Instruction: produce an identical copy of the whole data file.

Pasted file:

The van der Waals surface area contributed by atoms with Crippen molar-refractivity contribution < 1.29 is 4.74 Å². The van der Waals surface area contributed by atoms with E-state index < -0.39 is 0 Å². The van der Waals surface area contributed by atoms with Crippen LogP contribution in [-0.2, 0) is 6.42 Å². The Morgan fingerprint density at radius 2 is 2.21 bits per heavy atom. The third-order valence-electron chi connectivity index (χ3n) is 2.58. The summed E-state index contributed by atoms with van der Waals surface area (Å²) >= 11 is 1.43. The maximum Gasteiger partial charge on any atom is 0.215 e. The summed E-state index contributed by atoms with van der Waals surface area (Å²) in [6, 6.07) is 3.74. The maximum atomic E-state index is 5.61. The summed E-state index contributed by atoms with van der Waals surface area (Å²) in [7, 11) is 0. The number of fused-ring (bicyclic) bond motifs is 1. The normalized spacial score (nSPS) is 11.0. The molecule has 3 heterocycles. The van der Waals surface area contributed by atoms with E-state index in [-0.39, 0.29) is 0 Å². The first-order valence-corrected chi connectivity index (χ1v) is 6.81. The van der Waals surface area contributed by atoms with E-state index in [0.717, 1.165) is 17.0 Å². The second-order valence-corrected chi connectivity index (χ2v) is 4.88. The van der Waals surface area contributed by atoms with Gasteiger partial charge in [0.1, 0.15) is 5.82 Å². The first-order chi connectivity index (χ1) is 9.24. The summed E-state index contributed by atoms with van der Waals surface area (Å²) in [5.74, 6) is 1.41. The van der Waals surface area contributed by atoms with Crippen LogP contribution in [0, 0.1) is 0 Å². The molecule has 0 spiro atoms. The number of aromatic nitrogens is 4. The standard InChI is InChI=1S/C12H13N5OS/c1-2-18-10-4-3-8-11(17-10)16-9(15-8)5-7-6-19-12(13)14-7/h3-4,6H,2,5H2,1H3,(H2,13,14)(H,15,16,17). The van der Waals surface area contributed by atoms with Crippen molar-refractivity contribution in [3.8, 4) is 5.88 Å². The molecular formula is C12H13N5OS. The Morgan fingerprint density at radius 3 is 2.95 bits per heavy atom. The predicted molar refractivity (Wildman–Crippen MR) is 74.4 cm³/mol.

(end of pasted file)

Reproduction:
The van der Waals surface area contributed by atoms with Crippen molar-refractivity contribution < 1.29 is 4.74 Å². The van der Waals surface area contributed by atoms with E-state index < -0.39 is 0 Å². The van der Waals surface area contributed by atoms with Crippen LogP contribution in [-0.2, 0) is 6.42 Å². The Morgan fingerprint density at radius 2 is 2.21 bits per heavy atom. The third-order valence-electron chi connectivity index (χ3n) is 2.58. The summed E-state index contributed by atoms with van der Waals surface area (Å²) >= 11 is 1.43. The maximum Gasteiger partial charge on any atom is 0.215 e. The summed E-state index contributed by atoms with van der Waals surface area (Å²) in [6, 6.07) is 3.74. The maximum atomic E-state index is 5.61. The summed E-state index contributed by atoms with van der Waals surface area (Å²) in [7, 11) is 0. The number of fused-ring (bicyclic) bond motifs is 1. The normalized spacial score (nSPS) is 11.0. The molecule has 3 heterocycles. The van der Waals surface area contributed by atoms with E-state index in [-0.39, 0.29) is 0 Å². The first-order valence-corrected chi connectivity index (χ1v) is 6.81. The van der Waals surface area contributed by atoms with E-state index in [0.717, 1.165) is 17.0 Å². The second-order valence-corrected chi connectivity index (χ2v) is 4.88. The van der Waals surface area contributed by atoms with Gasteiger partial charge in [0.1, 0.15) is 5.82 Å². The first-order chi connectivity index (χ1) is 9.24. The summed E-state index contributed by atoms with van der Waals surface area (Å²) in [5.74, 6) is 1.41. The van der Waals surface area contributed by atoms with Crippen LogP contribution in [0, 0.1) is 0 Å². The molecule has 0 spiro atoms. The number of aromatic nitrogens is 4. The standard InChI is InChI=1S/C12H13N5OS/c1-2-18-10-4-3-8-11(17-10)16-9(15-8)5-7-6-19-12(13)14-7/h3-4,6H,2,5H2,1H3,(H2,13,14)(H,15,16,17). The van der Waals surface area contributed by atoms with Crippen molar-refractivity contribution in [3.8, 4) is 5.88 Å². The molecular formula is C12H13N5OS. The Morgan fingerprint density at radius 3 is 2.95 bits per heavy atom. The predicted molar refractivity (Wildman–Crippen MR) is 74.4 cm³/mol.